Here’s a glimpse of just some of the commentary on NY mayor Bloomberg’s call for a ban on supersized soda in any public place regulated by the city health department. It’s become a battle of clever headlines:
Soda Plan Fizzles
City Health Weasels Go “Pop”
On Philly.com, William Saletan called Bloomberg a hypocrite:
“…the harder Bloomberg presses, the more he’s outed. He’s been caught salting pizza and bagels. He drinks three or four cups of coffee a day. NBC’s Matt Lauer recently grilled him about his proclamation honoring “NYC Donut Day.” The mayor replied, “One donut’s not going to hurt you. In moderation, anything — most things are OK. … That’s exactly what we’re trying to do with soft drinks, is get you to drink in moderation.”
Really? Bloomberg believes in moderation? Then let’s talk about the wiener orgies.
12 minutes, 50 wieners
The orgies take place every year in Coney Island. They’re broadcast live on ESPN. They’re known as the Nathan’s Famous International Hot Dog Eating Contest. In 10 minutes, contestants stuff as many hot dogs down their throats as they can. During Bloomberg’s tenure, the record has increased from 50 to 68. It’s pornography for gluttons.
Year after year, Bloomberg officiates at the weighing-in ceremony, praises the contestants for gorging themselves, and brags about the millions of people watching on TV.”
On TheAtlantic.com, Brian Wansink and David Just wrote: “How Bloomberg’s Soft Drink Ban Will Backfire on NYC Public Health.”
The New York mayor defends his prohibition on sugary drinks with an appeal to science, but the very people who carried out the studies in question say he’s misread their work.
A web search could give you a weekend of reading and you still wouldn’t catch up. On The Daily Show, Jon Stewart has hammered Bloomberg in a series of shows in recent weeks. Here’s one:
Not all think it’s such a bad idea.
In the Kansas City Star, Barbara Shelly wrote, “Why we should all cheer Bloomberg’s soda policy,” noting how majors in Kansas City, Newark, Oklahoma City, Boston and San Diego have also taken public steps to promote healthy weight.
And one of our expert editors, Harold Demonaco, MS, wrote the following:
Whether you agree or not with Mayor Bloomberg’s attempts to banish 32 ounce soft drinks from the streets of New York, you have to give him credit for highlighting the problem of “supersizing.”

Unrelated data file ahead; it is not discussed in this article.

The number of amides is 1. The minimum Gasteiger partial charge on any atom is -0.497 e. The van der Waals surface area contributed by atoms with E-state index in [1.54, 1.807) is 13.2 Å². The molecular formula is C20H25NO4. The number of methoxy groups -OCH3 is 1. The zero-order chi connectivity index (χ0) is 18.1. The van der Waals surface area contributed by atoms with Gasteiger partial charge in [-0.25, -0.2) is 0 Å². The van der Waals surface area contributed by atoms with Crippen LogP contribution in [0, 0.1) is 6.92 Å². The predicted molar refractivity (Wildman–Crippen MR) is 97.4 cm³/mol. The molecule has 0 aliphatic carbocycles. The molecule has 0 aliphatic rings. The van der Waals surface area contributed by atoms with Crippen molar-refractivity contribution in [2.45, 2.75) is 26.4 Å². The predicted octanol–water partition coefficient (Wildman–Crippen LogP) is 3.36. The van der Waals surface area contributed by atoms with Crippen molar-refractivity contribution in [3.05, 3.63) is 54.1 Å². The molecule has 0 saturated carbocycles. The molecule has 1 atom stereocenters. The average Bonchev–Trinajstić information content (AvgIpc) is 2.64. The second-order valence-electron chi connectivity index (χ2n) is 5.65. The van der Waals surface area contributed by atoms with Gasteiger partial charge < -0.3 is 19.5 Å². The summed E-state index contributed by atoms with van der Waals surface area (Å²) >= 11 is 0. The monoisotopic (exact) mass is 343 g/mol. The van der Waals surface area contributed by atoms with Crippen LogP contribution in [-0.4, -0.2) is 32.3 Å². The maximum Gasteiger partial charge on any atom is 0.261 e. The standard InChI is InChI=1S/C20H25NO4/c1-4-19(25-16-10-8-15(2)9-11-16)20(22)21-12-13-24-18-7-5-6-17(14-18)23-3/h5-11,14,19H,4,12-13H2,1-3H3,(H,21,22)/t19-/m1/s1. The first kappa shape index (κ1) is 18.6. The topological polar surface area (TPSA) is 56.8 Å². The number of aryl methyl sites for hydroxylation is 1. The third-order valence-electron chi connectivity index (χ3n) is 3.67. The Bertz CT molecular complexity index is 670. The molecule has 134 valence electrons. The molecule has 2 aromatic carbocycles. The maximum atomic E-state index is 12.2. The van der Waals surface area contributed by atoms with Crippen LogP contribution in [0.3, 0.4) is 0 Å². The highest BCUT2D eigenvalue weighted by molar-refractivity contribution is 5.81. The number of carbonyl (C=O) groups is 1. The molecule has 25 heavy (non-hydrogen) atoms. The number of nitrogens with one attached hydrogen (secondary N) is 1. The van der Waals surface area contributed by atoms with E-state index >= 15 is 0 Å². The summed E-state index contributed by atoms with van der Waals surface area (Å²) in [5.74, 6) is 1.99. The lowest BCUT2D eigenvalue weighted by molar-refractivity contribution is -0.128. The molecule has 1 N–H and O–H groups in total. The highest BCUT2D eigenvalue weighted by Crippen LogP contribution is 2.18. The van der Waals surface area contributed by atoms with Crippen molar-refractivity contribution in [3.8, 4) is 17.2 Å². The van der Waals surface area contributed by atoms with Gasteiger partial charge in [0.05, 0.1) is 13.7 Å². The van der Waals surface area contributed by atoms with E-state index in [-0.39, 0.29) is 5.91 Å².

In a perfect world, people would understand the consequences of their actions and a Big Brother approach would not be necessary. After all, shouldn’t adults be allowed to decide what to eat and drink? The obvious answer is yes.
Two recently published studies provide a bit more insight into the issues surrounding over consumption.
A study published in Archives of Pediatrics and Adolescent Medicine suggests that regulation of nutritional content of foods can make a big difference in school aged children. California regulates the food and beverages available to students in the schools. This includes cafeteria foods and beverages as well as those sold elsewhere in the school. On average, California students consumed about 160 fewer calories daily than their counterparts in the 14 states studied that do not regulate foods in schools. That’s equal to a bit more than half of a 32 ounce soda a day. Maybe regulations do work! But of course, we are talking about children
Dan Ariely and colleagues published a study in February looking at what would happen if you simply invited people to downsize a portion of their meals. Surprisingly, about one third of people asked did reduce their portion size and did so whether they received a discount or not. They effectively reduce their calorie consumption by about 200 calories. And they did so without changing the amount of leftovers.
I stumbled over a really interesting body weight simulator from the National Institute of Diabetes and Digestive and Kidney Disorders. With it, you can see what changes to your caloric intake and exercise will do to your weight, body composition and body mass index over time.
I ran the simulator to see what would happen if I drank a 32 ounce soda daily for a year. That’s 310 extra calories a day. My weight went from 175 pounds to 189 pounds. And that is despite my daily exercise routine. To rid myself of the extra pounds, I would need to increase my exercise commitment by 80% (that’s an extra 45 minutes on the accursed spinning bike daily). Without additional exercise, I would weigh about 200 pounds at year two.
Over 60% of adults in the US are overweight and just about 30% are classified as obese. The causes are complex and the fixes are not easily apparent. What is apparent however is that the present course will only lead to the obesity problem getting worse.